I don’t have the answers to these questions nor would I beg to offer the answers to these questions to any other parent, but what I do have is a community of other parents who are wrestling with how to parent in the midst of crisis in a way that fosters wholeness and compassion and love.

Thanks be to God for community and conversation as we walk this road together.

Blending Families, Sharing Spaces

It was 2:30 a.m., Sam and I looked at each other and said, “We’ve got to figure out something different.” We had both lost count how many times we had been up, ping ponging from our 6 year old to our 10 month old. They were waking each other up back and forth, sharing space.

This puzzle of blending our family is part of who we are. We are figuring it out and learning to share space together. We have to give each other room as our family grows. We have to give each other understanding. We have to give each other love.

We have to admit that we miss each other and that the transition from being together to being apart is difficult and sometimes makes us grumpy and sometimes just makes us exhausted. We have to admit that blending families and sharing spaces is hard work, but important work, holy work. We have to admit that it’s frustrating when other people don’t understand how hard we work to be family and share spaces.

But we wouldn’t have it another way because blending families and sharing spaces ignites our creativity and our curiosity. It asks us to imagine and dream and plan. It allows us to be ourselves because we have blended our lives and shared our space together as family.

 

 

Making Grits and Celebrating Eucharist

This Sunday was the first Sunday since January that I haven’t preached or been a part of a morning worship service. I wasn’t preaching because I was in Asheville celebrating an almost 6-year old’s birthday and trying to wrestle an almost 7-month-old through a dance recital.

Before the dance recital, we gathered at the girls’ mom and stepdad’s house and decided to make brunch. I thought about how strange it was to not be preparing to preach as I wandered around an unknown grocery store trying to find some last minute ingredients. I wondered how about the people of New Hope who I’ve been journeying with for the last 10 weeks were doing. I wondered how the people at Emmanuel were doing as they gathered to worship in wake of the loss of one of our members. I wondered about my friends and colleagues in ministry and when the last time they had taken a Sunday off was.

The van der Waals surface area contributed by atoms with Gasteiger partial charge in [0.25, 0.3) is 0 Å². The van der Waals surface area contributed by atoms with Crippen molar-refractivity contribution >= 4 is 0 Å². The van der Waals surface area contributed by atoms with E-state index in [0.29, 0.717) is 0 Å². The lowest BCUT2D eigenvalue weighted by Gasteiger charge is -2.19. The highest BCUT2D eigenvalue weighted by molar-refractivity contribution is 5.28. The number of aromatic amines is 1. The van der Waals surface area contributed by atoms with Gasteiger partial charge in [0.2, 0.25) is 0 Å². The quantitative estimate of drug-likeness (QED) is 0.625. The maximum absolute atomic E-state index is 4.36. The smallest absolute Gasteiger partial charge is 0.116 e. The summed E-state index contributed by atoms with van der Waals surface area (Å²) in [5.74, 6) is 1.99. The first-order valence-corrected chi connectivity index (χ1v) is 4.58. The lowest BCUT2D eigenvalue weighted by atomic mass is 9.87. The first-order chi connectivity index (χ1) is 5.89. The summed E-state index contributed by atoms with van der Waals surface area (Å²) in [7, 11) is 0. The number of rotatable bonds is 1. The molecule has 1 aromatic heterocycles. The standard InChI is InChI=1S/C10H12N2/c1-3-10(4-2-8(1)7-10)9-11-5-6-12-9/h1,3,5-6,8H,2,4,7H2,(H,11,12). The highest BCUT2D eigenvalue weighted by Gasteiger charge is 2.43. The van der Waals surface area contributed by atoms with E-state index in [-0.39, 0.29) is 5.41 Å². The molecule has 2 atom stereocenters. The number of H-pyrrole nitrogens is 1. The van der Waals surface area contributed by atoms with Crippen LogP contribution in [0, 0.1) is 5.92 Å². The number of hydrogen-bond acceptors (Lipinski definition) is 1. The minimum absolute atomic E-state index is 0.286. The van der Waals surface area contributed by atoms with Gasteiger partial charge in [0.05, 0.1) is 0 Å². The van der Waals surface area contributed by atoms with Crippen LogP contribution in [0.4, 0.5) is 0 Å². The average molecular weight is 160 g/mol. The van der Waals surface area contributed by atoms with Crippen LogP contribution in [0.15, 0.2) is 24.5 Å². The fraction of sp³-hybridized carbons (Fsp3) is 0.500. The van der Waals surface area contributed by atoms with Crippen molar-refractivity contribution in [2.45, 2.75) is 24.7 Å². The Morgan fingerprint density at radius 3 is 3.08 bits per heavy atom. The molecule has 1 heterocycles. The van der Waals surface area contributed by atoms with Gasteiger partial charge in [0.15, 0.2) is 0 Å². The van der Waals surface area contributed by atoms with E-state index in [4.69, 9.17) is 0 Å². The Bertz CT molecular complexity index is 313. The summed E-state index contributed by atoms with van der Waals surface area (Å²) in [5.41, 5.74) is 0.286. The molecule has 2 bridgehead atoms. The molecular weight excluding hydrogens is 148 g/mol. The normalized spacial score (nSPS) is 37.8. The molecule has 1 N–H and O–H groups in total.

And when we got back from the grocery store, I lost myself standing by a stove in the sacred art of making grits and pulling popping bacon from hot grease when it was just a little past brown on the edges. And I thought, this is a holy calling. And I wondered if the last supper that we have turned into a symbol of solemnity was actually friends who believed that the world could be different who were sharing bread and wine just as we were sharing grits, bacon, and coffee.

To Sam-

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To Sam, the man who first asked me to be his wife and to be Mama 2 to our beautiful girls,

To Sam, the man who held and entertained our son for the first two hours of his life while waiting for me in the recovery room,

To Sam, the man who cries and laughs with me on this journey of parenthood,

I love you.

It’s Scary as Hell to Be a Parent

Ben and Mama

I did it again.

I went to his room and peaked over the crib railing to make sure he was breathing. He’s been sleeping on his side since he was a day old, but still it scares me to death, especially when he covers his face with both hands, just like he did in all of his ultrasound pictures. I know there are apps and video monitors designed and sold to parents to quell our worries and concerns, but I still have to go and check. I have to see his belly moving up and down with my own eyes or hear his soft snore with my own ears.